Exhume the grave—McCubbin and contemporary art
Exhume the grave includes works by contemporary Australian artists in response to Frederick McCubbin’s enduringly popular paintings, including those in the complementary exhibition Frederick McCubbin—Whisperings in wattle boughs (2 October to 28 November).
At the time of his death in December 1917, McCubbin was one of the most widely known and successful artists of his time. He was celebrated and critically acclaimed for his large-scale ‘national narrative’ paintings including Down on his luck 1889, A bush burial 1890, On the wallaby track 1896, and The pioneer 1904.
The acquisition of these paintings by major public collecting institutions has undoubtedly played a significant role in the now-iconic status of these works. Down on his luck was acquired by the Art Gallery of Western Australia in 1896; On the wallaby track entered the collection of the Art Gallery of New South Wales in 1897; A bush burial was purchased by Geelong Gallery in 1900; and The pioneer was acquired by the National Gallery of Victoria in 1906. The sentiments and emotive subjects of these works have helped develop for them a popular visual literacy: they are images that have impressed themselves powerfully on public consciousness over time.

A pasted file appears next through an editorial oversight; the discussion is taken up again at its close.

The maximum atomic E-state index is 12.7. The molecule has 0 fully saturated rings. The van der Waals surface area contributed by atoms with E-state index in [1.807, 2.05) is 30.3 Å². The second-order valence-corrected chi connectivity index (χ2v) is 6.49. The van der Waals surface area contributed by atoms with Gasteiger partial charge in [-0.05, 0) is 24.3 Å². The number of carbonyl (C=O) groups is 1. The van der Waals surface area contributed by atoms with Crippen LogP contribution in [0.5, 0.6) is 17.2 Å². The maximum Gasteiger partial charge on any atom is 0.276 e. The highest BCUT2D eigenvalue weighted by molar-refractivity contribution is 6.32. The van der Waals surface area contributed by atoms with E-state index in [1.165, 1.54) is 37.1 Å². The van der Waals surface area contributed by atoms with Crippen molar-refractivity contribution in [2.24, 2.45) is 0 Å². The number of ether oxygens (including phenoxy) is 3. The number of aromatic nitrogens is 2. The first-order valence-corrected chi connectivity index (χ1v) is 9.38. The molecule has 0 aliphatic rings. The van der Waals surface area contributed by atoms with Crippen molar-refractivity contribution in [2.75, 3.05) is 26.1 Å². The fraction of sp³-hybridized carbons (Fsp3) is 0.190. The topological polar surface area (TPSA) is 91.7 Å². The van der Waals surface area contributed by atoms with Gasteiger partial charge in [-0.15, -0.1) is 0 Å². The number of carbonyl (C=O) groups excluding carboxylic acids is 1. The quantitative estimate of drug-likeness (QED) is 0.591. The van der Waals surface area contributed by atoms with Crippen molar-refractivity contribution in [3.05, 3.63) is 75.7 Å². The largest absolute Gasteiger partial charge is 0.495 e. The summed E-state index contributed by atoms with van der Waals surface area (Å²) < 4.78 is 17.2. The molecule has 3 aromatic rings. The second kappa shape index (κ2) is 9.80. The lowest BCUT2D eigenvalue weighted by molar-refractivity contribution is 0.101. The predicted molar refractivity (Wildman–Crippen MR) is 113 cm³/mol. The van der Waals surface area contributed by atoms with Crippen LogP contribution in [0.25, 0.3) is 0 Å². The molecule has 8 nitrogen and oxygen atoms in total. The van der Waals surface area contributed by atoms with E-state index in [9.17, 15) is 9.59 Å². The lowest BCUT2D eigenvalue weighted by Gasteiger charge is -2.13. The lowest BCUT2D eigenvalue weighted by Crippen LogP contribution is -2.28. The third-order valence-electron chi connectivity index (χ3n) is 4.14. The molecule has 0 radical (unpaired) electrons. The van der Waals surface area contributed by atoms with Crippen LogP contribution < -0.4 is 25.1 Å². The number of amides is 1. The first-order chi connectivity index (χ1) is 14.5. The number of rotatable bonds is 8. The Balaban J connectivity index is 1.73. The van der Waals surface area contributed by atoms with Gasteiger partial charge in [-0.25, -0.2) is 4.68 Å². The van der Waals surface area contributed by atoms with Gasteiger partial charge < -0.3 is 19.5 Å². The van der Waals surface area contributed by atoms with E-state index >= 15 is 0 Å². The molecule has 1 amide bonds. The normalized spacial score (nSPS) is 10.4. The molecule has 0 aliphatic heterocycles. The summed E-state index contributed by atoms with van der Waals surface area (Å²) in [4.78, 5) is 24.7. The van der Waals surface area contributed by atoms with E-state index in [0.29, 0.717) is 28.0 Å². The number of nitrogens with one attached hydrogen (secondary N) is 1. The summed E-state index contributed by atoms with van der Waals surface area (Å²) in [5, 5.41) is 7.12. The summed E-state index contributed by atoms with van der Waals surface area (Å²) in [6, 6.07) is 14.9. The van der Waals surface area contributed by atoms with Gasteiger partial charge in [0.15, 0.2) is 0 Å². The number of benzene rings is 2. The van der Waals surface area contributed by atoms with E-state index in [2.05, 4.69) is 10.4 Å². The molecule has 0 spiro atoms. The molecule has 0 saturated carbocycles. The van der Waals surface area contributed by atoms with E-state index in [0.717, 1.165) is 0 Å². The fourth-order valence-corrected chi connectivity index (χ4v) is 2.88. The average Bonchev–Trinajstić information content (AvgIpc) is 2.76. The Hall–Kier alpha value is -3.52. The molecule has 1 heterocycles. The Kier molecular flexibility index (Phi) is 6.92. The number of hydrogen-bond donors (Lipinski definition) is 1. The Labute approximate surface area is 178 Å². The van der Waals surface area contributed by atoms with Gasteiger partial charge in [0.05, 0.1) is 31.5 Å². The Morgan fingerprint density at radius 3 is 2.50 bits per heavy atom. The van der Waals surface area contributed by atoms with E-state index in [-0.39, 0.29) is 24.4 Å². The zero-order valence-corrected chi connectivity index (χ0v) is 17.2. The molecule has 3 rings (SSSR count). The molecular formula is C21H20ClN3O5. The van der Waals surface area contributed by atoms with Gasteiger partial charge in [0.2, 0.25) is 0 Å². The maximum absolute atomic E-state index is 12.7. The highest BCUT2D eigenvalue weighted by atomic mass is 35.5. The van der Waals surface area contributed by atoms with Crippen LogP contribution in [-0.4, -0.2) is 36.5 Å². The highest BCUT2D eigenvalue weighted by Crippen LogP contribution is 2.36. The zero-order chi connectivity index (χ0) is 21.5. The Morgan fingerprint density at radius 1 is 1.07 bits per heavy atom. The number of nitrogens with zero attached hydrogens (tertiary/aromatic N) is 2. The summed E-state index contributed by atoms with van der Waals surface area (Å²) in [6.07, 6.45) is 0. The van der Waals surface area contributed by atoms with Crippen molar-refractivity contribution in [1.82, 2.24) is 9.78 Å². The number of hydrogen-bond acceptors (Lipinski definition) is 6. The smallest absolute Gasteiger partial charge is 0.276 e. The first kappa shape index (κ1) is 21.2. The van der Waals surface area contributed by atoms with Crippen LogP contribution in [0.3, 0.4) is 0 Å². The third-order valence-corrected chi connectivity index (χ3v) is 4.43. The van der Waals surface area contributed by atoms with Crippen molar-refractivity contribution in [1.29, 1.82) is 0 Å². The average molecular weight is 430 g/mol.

Not surprisingly, their significant public profile has also led to these paintings being the subject of re-evaluation and reinterpretation by contemporary Australian artists, through the lens of gender, cultural diversity and inclusion. More than a century after McCubbin painted these works, our ideas of nationhood have evolved: we understand the negative impacts of colonialism, and we have a greater understanding of the wide social diversity of immigrant experience, of the capabilities and integral contributions of women—beyond the prescribed gender roles depicted in historical narratives—and of the significant environmental impacts caused by clearing the land.
A Geelong Gallery exhibition
Drawing largely from the Gallery’s permanent collection, this exhibition brings together works by Juan Davila, Robert Hague, Jill Orr, Polixeni Papapetrou, Christian Thompson AO and Anne Zahalka that re-interpret key paintings by McCubbin and recurring themes in his work through the lens of cultural diversity and feminism.